Birdman is a great film. There is nothing bad that can be said about it, at least not from my end. It guts the notion of film criticism, of self-reinvention, and laments a dying breed. It takes a stand against superhero movies and celebrates the Actor, with a capital A. It is a fun sit, with lively colorful characters – flawless extreme performances from top to bottom – and a showy, directorial stunt of making the film seem like it was done in one take. It is not unlike Gravity’s success from last year – the bravura direction leading the way. Though unlike Gravity, Birdman and Inarritu did not take the critics by storm. It is very much an industry movie where Gravity really wasn’t. Inarritu, like Alfonso Cuaron is one of the “three amigos,” Mexican directors flourishing in the American film industry. The foreign-born directors have now completely squeezed out the Americans – if Inarritu wins this year that will make the fifth straight year for a non-American born director winning the top prize at the Oscars.
Like Argo could have been seen as “Zero Dark Thirty light”, Birdman is also accused of being a “gimmick,” the same way Boyhood is. The whisper campaign about Boyhood is that if you take out the 12 years thing it’s an ordinary movie. Well, if you take out the gimmick of Birman’s one take thing and you essentially have a stage play – a good stage play but a stage play nonetheless. So the gimmick thing doesn’t really hold water, though it is kind of ironic that these two movies end up going to head to head when they both have that thing about them people call a “gimmick.”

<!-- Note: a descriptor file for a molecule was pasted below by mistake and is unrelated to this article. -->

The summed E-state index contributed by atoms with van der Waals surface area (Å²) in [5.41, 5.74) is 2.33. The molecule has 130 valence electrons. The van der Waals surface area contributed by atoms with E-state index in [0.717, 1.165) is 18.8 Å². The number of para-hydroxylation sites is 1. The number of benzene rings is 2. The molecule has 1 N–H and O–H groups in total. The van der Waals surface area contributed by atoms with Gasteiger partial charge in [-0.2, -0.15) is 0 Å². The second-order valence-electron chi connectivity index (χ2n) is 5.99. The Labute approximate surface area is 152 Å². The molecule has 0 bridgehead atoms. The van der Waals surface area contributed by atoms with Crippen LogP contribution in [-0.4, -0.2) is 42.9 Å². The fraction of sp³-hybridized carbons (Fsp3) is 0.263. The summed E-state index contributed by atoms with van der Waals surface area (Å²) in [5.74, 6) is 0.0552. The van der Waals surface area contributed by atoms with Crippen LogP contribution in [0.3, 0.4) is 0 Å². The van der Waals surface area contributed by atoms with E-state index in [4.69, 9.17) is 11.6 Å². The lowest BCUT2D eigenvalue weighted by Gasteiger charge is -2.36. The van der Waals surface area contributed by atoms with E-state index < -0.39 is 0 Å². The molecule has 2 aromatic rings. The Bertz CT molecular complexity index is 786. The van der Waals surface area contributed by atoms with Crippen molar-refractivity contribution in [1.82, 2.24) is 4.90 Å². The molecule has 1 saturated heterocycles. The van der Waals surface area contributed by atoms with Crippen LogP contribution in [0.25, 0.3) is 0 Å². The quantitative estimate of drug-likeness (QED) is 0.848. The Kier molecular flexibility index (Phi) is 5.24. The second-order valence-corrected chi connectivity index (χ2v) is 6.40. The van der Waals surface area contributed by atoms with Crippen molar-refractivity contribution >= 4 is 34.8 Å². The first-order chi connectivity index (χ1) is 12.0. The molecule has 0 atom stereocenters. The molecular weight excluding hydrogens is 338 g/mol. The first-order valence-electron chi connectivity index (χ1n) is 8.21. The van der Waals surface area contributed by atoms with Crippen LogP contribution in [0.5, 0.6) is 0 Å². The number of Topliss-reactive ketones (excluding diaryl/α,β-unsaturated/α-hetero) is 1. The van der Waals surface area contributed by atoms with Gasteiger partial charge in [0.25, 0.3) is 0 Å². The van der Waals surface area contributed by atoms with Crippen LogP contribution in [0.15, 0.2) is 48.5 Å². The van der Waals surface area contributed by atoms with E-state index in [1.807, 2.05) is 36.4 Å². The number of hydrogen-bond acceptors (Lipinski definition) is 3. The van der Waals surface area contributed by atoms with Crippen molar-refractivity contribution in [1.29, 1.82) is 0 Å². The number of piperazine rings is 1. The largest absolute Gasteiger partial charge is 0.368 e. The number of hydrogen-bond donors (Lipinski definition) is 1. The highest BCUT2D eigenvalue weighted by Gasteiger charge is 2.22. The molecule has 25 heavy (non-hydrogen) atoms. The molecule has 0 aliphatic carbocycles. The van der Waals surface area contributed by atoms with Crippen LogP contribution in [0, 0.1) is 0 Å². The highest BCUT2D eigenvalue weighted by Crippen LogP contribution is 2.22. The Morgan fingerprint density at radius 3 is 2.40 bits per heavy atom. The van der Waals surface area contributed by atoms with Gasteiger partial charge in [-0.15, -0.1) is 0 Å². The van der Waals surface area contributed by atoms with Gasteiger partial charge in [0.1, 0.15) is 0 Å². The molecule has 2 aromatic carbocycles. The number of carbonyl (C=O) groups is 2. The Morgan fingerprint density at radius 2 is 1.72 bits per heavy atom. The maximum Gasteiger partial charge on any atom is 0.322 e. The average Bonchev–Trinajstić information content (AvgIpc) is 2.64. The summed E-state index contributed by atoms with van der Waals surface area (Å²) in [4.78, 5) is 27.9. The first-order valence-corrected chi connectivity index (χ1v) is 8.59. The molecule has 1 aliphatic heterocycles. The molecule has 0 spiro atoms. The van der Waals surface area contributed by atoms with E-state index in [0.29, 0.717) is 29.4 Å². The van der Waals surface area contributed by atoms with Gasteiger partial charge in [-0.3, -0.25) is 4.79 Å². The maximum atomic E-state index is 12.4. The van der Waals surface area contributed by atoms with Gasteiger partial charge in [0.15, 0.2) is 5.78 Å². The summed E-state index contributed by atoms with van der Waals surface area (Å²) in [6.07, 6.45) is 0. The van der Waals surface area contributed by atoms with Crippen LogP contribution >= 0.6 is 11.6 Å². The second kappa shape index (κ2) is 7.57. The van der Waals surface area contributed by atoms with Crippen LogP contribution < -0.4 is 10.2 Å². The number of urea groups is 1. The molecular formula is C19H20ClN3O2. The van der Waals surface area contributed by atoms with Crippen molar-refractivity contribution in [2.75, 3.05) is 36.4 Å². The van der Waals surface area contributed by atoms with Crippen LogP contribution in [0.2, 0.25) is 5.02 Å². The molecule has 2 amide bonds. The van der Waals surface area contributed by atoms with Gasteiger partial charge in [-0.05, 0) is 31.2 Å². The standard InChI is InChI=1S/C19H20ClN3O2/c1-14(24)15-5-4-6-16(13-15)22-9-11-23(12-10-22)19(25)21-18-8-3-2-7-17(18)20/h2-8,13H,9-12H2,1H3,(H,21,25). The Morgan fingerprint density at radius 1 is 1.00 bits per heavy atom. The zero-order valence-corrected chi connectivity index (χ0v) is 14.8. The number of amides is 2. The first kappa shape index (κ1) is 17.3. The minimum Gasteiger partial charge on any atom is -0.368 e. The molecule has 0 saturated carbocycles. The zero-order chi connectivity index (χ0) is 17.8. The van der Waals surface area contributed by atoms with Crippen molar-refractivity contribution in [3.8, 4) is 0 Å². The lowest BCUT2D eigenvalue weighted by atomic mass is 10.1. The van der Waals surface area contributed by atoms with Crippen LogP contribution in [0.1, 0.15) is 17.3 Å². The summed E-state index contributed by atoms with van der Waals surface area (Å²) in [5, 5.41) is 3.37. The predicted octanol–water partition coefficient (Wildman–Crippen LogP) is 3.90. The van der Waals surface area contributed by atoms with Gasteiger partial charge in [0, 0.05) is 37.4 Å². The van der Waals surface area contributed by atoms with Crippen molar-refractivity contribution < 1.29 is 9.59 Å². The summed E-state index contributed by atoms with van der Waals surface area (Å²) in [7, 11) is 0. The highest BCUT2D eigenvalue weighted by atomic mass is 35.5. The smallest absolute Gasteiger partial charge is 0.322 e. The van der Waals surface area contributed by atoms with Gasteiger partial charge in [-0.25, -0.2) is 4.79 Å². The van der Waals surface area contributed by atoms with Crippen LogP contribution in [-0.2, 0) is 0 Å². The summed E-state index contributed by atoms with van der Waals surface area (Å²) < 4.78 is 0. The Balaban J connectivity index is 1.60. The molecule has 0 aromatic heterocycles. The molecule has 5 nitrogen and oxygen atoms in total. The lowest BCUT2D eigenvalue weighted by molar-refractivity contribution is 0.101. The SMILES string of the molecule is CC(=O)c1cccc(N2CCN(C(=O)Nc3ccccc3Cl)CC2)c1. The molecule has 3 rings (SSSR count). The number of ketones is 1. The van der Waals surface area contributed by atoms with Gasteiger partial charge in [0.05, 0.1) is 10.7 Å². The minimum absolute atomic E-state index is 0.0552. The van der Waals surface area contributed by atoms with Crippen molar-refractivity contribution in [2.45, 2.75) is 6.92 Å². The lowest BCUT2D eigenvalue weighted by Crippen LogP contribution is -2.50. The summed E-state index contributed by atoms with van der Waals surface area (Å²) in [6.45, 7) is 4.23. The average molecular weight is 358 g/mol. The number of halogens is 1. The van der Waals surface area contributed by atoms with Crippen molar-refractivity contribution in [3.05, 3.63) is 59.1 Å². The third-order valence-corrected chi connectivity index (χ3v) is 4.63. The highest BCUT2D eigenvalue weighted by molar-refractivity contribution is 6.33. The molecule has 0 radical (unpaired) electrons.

Birdman, the actor, reigns supreme – he’s better than the creepy audience who worships viral videos and Twitter. He’s better than superhero movies and the crowds that love them. He’s better, in fact, than even the people he surrounds himself with. He’s so much better, in fact, that he no longer belongs in this world, walking among mere mortals.
The film cleverly winks at all of this, of course, though the nobility is there. What humanizes that arrogant depiction of a lead character is Keaton’s magnificent performance. Though the supporting players are great, Keaton is why that movie is worth watching.